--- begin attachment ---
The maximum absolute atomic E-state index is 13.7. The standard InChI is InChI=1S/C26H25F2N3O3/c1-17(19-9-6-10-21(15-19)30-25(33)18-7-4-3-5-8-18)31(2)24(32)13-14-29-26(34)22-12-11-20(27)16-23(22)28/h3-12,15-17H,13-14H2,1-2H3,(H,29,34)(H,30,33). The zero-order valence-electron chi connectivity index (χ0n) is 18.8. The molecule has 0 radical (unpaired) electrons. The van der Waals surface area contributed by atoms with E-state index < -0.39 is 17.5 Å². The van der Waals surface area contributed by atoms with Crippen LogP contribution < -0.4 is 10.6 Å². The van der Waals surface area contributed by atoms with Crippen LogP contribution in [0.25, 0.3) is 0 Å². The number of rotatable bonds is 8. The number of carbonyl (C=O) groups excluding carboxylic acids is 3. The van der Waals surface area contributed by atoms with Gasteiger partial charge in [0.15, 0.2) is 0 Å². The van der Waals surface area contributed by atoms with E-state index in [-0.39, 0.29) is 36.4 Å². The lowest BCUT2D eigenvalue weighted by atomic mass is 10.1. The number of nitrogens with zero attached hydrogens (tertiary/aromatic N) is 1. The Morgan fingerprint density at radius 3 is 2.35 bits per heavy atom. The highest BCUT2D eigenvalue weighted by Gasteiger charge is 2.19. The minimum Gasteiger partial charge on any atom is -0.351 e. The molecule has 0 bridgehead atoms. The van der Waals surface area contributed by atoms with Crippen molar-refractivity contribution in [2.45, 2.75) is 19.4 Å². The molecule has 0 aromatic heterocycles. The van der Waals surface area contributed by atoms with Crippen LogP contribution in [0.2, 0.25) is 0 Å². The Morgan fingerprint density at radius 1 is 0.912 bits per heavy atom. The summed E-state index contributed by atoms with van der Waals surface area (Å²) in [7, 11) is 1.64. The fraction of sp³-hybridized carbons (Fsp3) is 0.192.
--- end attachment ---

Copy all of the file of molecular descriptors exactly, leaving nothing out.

The maximum absolute atomic E-state index is 13.7. The standard InChI is InChI=1S/C26H25F2N3O3/c1-17(19-9-6-10-21(15-19)30-25(33)18-7-4-3-5-8-18)31(2)24(32)13-14-29-26(34)22-12-11-20(27)16-23(22)28/h3-12,15-17H,13-14H2,1-2H3,(H,29,34)(H,30,33). The zero-order valence-electron chi connectivity index (χ0n) is 18.8. The molecule has 0 radical (unpaired) electrons. The van der Waals surface area contributed by atoms with E-state index < -0.39 is 17.5 Å². The van der Waals surface area contributed by atoms with Crippen LogP contribution < -0.4 is 10.6 Å². The van der Waals surface area contributed by atoms with Crippen LogP contribution in [0.25, 0.3) is 0 Å². The number of rotatable bonds is 8. The number of carbonyl (C=O) groups excluding carboxylic acids is 3. The van der Waals surface area contributed by atoms with Gasteiger partial charge in [0.15, 0.2) is 0 Å². The van der Waals surface area contributed by atoms with E-state index in [-0.39, 0.29) is 36.4 Å². The lowest BCUT2D eigenvalue weighted by atomic mass is 10.1. The number of nitrogens with zero attached hydrogens (tertiary/aromatic N) is 1. The Morgan fingerprint density at radius 3 is 2.35 bits per heavy atom. The highest BCUT2D eigenvalue weighted by Gasteiger charge is 2.19. The minimum Gasteiger partial charge on any atom is -0.351 e. The molecule has 0 bridgehead atoms. The van der Waals surface area contributed by atoms with Crippen molar-refractivity contribution in [2.45, 2.75) is 19.4 Å². The molecule has 0 aromatic heterocycles. The van der Waals surface area contributed by atoms with Crippen LogP contribution in [0.2, 0.25) is 0 Å². The Morgan fingerprint density at radius 1 is 0.912 bits per heavy atom. The summed E-state index contributed by atoms with van der Waals surface area (Å²) in [7, 11) is 1.64. The fraction of sp³-hybridized carbons (Fsp3) is 0.192.